Spikenard's first summer in Floyd was simply beautiful. Lots of
sunshine, warmth and plenty enough rain in August after a short
drought. When temperatures rose to the three-digit-level in the lower elevations of Virginia, we kept refreshed by the cooler nights. How grateful we are to be able to live and work in this beautiful landscape. The gratitude is enforced by witnessing, in the news, how many people and animals suffer in our time through horrendous destruction by natural catastrophes and ultimately our own deeds.Click here to view more photos of Spikenard Farm.
With the work on the perennial flower garden, the vegetable garden, plowing and discing the first 2 1/2 acres for bee forage, we had the good help of Harry and Nora as well as a number of visiting friends. As most of the visitors said "you don't wait around long to get something done", we felt recognized in our motivation to place deeds of transformation into the ground, knowing that the spiritual world can then also act and help.
Three biodynamic and three beekeeping local workshops are already accomplished and it feels like a good beginning. Our workshops usually start in the Floyd Country Store and then we move out to the farm or to the Josephine Porter Institute, depending on the topic.
Our summer activities included promoting and teaching about biodynamic agriculture, sustainable beekeeping and the crisis we are in. We also participated in two radio shows featuring the CCD topic. I had the opportunity to be part of the Rudolf Steiner Institute's summer courses with a one-week workshop on biodynamics and the bees. It was a great joy to meet so many new and some old friends and I am so grateful to all those planning and carrying out these vibrant and inspiring activities.
A new development in our part of the Little River Valley occurred this summer. Eight acres with a solid brick farmhouse came up for sale, ideal in its location and potential for the honeybee sanctuary to find its physical home. That place offers great possibilities for workshops, visitors and housing. We do have a vision for the eight acres that slope down to the Little River, and are currently working to prepare landscaping, action and business plans.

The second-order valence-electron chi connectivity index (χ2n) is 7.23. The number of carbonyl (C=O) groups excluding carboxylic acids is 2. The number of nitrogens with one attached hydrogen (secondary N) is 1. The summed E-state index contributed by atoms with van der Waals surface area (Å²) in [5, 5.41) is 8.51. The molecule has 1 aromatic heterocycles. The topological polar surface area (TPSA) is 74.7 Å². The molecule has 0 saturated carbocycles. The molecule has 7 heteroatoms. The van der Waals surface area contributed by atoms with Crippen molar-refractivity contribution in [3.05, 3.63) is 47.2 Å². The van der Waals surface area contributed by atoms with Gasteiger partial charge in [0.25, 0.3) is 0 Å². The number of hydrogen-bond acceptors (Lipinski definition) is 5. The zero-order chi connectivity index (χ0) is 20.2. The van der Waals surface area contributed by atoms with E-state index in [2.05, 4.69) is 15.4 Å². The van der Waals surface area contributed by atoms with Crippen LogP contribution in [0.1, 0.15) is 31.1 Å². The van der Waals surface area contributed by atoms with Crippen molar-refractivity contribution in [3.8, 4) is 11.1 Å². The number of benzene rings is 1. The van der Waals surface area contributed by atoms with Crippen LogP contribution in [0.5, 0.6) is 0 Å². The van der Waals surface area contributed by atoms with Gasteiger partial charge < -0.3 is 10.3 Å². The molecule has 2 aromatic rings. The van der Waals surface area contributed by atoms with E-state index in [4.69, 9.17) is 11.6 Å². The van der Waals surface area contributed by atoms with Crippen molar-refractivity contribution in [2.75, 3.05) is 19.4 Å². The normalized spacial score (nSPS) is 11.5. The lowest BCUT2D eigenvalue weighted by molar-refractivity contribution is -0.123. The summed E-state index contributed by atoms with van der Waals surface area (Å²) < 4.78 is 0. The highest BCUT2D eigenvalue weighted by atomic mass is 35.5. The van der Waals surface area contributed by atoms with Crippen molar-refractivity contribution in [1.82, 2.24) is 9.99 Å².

A heartfelt "thanks!" goes out to Woody and Jackie Crenshaw, our neighbors in the valley, who stepped in and bought the eight-acre property, holding it for one year until we can raise the funds to purchase it. In our development planning for the next five years, it became clear that, in order to build capacity and create the basis for younger people to take on this work in a few years, the expansion of staff is the most urgent thing. The first step in this direction is to have David Hosey join us in November, after he finishes a biodynamic apprenticeship. He brings lots of beekeeping experience and we are very much looking forward to having him with us. This step will allow me to travel more, spreading the urgent message about the need to adopt sustainable, healing beekeeping methods.
Of course we hope to get the support to be able to cover his needs and operating expenses. Please help us with your generous donation
! New features such as online credit card processing and Paypal payments are available.- Gunther and Vivian